Cameron said while Afghanistan was ‘very difficult’ the country was in a better state than it was a few years ago. “I think what we’re trying to do by the end of 2014 is achievable and doable,” he said. “We will not give up on this mission, because Afghanistan must never again be a safe haven for Al-Qaeda to launch attacks against us.”
Obama added: “We’re going to complete this mission and we’re going to do it responsibly,” but, with an eye on political conditions as he seeks reelection in November, he said he understood public weariness over the war.
“Why is it that poll numbers indicate people are interested in ending the war in Afghanistan? It’s because we’ve been there for 10 years, and people get weary,” he said. “They know friends and neighbors who have lost loved ones as a consequence of war. No one wants war.”
But he argued that people on both sides of the Atlantic understood that the war was launched over a decade ago to wipe out Al-Qaeda, which masterminded the September 11, 2001 attacks on the United States and was now weakened.
US soldier behind civilian killings flown out of Afghanistan
Mar 15, 2012,
WASHINGTON: The US staff sergeant who killed over a dozen Afghan villagers this week has been flown out of Afghanistan, the Pentagon said on Wednesday.
The commander of US and Afghan forces in Afghanistan, General John Allen, made the decision to fly the soldier, whose name has not been released, out of Afghanistan based on a legal recommendation, a US official said.
22 held in Azerbaijan for Iran plot to attack US, Israel missions
Mar 15, 2012, 0
BAKU: Azerbaijan has arrested 22 people on suspicion of plotting attacks on the US and Israeli embassies in Baku on behalf of neighbouring Iran, the national security ministry said on Wednesday.
The arrests come two months after two men were arrested in Azerbaijan, Iran's northern neighbour, on suspicion of plotting to attack foreigners , including the Israeli ambassador and a rabbi, and after bomb plots in India, Thailand and Georgia that Israel blamed on Tehran.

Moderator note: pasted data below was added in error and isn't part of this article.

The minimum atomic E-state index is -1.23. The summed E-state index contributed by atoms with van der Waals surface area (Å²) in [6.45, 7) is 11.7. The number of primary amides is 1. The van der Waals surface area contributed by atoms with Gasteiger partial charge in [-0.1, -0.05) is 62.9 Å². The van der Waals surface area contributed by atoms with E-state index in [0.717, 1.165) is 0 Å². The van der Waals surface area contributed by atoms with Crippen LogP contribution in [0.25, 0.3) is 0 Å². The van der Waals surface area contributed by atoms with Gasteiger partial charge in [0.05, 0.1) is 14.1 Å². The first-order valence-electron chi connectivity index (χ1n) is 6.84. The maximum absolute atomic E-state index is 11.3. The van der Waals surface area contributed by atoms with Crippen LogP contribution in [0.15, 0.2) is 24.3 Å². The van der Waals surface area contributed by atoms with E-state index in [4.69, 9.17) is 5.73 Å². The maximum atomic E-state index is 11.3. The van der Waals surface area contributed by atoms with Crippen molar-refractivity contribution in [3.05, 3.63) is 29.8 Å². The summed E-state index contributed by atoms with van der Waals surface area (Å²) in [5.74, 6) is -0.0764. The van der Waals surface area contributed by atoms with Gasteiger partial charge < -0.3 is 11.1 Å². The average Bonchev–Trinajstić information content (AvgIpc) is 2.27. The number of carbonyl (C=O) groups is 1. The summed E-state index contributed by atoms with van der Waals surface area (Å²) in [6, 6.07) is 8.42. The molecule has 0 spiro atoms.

"Twenty-two citizens of Azerbaijan have been arrested by the national security ministry for cooperating with the Iranian Sepah," its statement said, referring to the elite Iranian Revolutionary Guards. "On orders of the Sepah they were to commit terrorist acts against the US, Israeli and other Western states' embassies and the embassies' employees," it said.
The ministry said that the suspects were recruited from 1999 onwards and trained in the use of weapons and spy techniques at military camps in Iran to enable them to gather information on foreign embassies , organizations and companies in Azerbaijan and stage attacks.
"Firearms, cartridges, explosives and espionage equipment were found during the arrest," the statement said, without specifying when or how the arrests were made.
Tensions between the Islamic republic Azerbaijan have risen in recent months, with a series of arrests in Baku of attack plot suspects with alleged links to Tehran. Iran has been angered by ex-Soviet Azerbaijan's ties to Israel and its reported purchase weapons from the Jewish state.